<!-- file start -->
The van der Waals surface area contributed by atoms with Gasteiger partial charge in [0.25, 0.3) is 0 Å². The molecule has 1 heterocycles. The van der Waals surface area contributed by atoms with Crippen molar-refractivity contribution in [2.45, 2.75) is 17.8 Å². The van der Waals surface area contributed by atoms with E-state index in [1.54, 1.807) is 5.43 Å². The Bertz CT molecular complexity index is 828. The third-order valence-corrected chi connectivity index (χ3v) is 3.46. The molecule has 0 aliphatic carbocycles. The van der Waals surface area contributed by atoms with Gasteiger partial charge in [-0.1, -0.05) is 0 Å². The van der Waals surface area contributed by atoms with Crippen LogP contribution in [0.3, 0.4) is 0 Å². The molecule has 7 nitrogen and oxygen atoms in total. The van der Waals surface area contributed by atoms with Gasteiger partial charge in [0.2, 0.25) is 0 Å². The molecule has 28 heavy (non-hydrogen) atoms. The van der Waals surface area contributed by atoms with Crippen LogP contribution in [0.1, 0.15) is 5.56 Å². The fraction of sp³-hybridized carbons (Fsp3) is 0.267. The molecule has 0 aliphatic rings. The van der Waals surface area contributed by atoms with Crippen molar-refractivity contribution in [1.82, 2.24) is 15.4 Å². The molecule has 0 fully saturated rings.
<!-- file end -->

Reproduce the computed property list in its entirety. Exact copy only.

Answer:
The van der Waals surface area contributed by atoms with Gasteiger partial charge in [0.25, 0.3) is 0 Å². The molecule has 1 heterocycles. The van der Waals surface area contributed by atoms with Crippen molar-refractivity contribution in [2.45, 2.75) is 17.8 Å². The van der Waals surface area contributed by atoms with E-state index in [1.54, 1.807) is 5.43 Å². The Bertz CT molecular complexity index is 828. The third-order valence-corrected chi connectivity index (χ3v) is 3.46. The molecule has 0 aliphatic carbocycles. The van der Waals surface area contributed by atoms with Gasteiger partial charge in [-0.1, -0.05) is 0 Å². The van der Waals surface area contributed by atoms with Crippen LogP contribution in [0.3, 0.4) is 0 Å². The molecule has 7 nitrogen and oxygen atoms in total. The van der Waals surface area contributed by atoms with Gasteiger partial charge in [0.2, 0.25) is 0 Å². The molecule has 28 heavy (non-hydrogen) atoms. The van der Waals surface area contributed by atoms with Crippen LogP contribution in [0.1, 0.15) is 5.56 Å². The fraction of sp³-hybridized carbons (Fsp3) is 0.267. The molecule has 0 aliphatic rings. The van der Waals surface area contributed by atoms with Crippen molar-refractivity contribution in [1.82, 2.24) is 15.4 Å². The molecule has 0 fully saturated rings.